Posted in: Judaism, Israel, Women of the Wall
Published on Nov 18, 2009 by Phyllis Chesler
The Jewish Taliban in Jerusalem
Jewish Woman Arrested for Praying in a Prayer Shawl
Earlier today, Nofrat Frenkel, a Jewish woman, was arrested in Jerusalem for the crime of trying to pray with a Torah and for wearing a prayer shawl at the Western Wall (the "Kotel"). Frenkel was not alone. She was part of a woman's prayer group (the Women of the Wall) which today consisted of 40 other women, some of whom are American Jews. Frenkel was "pushed into a nearby police station and then transferred to the main police station at Yaffo Gate." But, the 40 women formed a procession and followed the police; they remained at the station, singing" (probably praying and chanting psalms) until the police released Frenkel.
According to one of the visiting Americans, Rabbi Felicia Sol, "It is ridiculous that in a Jewish state that is supposedly democratic, women cannot pray the way they want to and only one definition of Judaism is accepted."
As everyone knows, I am a passionate advocate for the state of Israel and view the country both as a necessary miracle and as the only democracy in the Middle East. I am also a religious Jew; I pray with a modern Orthodox congregation and study Torah with joy. I understand what is religiously forbidden and what is religiously permitted. Although the matter is complex and controversial, please understand that what the Women of the Wall tried to do today is not forbidden by halakha (Jewish religious law). They are praying in a women-only group. They do not count themselves as a minyan (prayer quorum). They omit certain prayers.
They are 100% kosher. Yet, over the years, they have been called and often treated by ultra-Orthodox Jews as if they were "Nazis, pigs, destroyers, witches, satanic, fools, feminists, and enemy politicals."
However, you must also understand: the police were only enforcing the law. Incredibly, the praying women did commit civil disobedience. They probably hoped that no one would notice their quiet and orderly prayer service. For those who want to understand how this law came about, please read my piece, which appeared last year. Also, please read the book that Rivka Haut and I co-edited: Women of the Wall: Claiming Sacred Ground at Judaism's Holy Site.
Always, from the start, other women, more traditional women, sounded the alarm against Women of the Wall (WOW). Haredi (ultra-Orthodox and Hasidic women) have cursed, physically assaulted, drowned out, and tried to steal WOW's Torah in a knock-down-drag-out fight for it. Sometimes, Haredi men are behind them, but often the Haredi women do this spontaneously.
Always, those women who have been denied religious power and freedom find their only power in restricting other women; those women who have internalized sexist values perennially enforce the dress and behavior codes for other women—not only in Iran or Saudi Arabia, but also in Jerusalem, Israel.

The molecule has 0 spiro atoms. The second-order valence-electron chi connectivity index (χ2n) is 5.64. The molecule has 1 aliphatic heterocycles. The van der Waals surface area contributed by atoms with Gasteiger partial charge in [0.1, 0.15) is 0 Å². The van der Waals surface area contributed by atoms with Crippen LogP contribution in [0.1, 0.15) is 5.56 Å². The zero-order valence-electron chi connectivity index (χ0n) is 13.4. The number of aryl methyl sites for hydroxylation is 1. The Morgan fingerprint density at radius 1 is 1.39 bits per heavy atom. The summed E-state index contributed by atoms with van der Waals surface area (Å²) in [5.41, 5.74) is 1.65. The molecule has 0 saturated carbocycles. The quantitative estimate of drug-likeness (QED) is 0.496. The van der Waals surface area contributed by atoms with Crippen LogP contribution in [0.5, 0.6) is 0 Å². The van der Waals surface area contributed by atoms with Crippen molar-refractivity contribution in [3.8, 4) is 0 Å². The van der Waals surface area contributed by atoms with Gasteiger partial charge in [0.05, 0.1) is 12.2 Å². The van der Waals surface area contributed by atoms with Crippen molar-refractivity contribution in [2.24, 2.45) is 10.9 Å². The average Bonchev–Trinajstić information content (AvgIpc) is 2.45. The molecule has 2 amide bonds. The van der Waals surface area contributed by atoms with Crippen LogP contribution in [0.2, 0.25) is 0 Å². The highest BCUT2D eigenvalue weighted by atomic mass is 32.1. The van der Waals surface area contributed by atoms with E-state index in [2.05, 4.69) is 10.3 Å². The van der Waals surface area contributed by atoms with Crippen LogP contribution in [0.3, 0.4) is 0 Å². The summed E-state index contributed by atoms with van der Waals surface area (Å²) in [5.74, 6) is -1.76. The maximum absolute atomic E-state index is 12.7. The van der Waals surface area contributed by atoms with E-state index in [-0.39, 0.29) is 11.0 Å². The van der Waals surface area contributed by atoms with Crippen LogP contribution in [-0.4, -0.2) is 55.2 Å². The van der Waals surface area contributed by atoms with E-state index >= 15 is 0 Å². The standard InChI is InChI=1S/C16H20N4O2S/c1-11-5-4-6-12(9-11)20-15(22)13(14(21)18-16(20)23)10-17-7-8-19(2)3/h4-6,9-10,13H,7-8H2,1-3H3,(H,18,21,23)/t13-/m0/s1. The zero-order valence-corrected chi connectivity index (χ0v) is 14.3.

And let's not forget: ultra-Orthodox groups in Jerusalem have also been fighting for segregated buses in which women and men sit separately—with women literally sitting at the back of the bus. (Who could make this up? Alas, it's true). A few weeks ago, a special committee appointed by Israel's Transportation Ministry decided that "bus segregation is legal if voluntary." They are going to conduct a year-long trial in which those women who wish to segregate themselves from men may do so.
'Tis true: women do face sexual harassment on public transportation. Women in India prefer women-only railway compartments. But segregated buses in Jerusalem have not been launched as a counter-measure in response to male sexual harassment. It is a clear statement of women's subordinate (not "special") status.
While the mainstream media, leftists, feminists, and human rights groups rage on about the question of justice for Israeli Arabs and for non-Israeli ("Palestinian") Arabs (I myself have done so in the past), few have been concerned with the rights of Israeli women. The elite do not often credit Israel for the relative freedom that Israeli secular women enjoy (compared to women in the Middle East), nor do they note the increasing Taliban-ization of Jerusalem vis-a-vis Jewish religious women.
Jewish women are not allowed to pray with a Torah wearing prayer shawls in the women's section at the Western Wall (the "Kotel"). It took an eighteen year lawsuit to obtain such punitive clarity from the Israeli Supreme Court. And please note: In our last go-round in the Israeli Supreme Court, four judges were in our favor, while four judges opposed us. The fifth and decisive vote was cast by none other than the great, allegedly liberal Chief Judge, Aharon Barak, who could find no justice for Jewish women. Ironically, his reputation resides in the many pro-Palestinian rights cases that he decided favorably.
He could find no justice for Jewish women in Israel. This decision will forever tarnish his otherwise stellar reputation.
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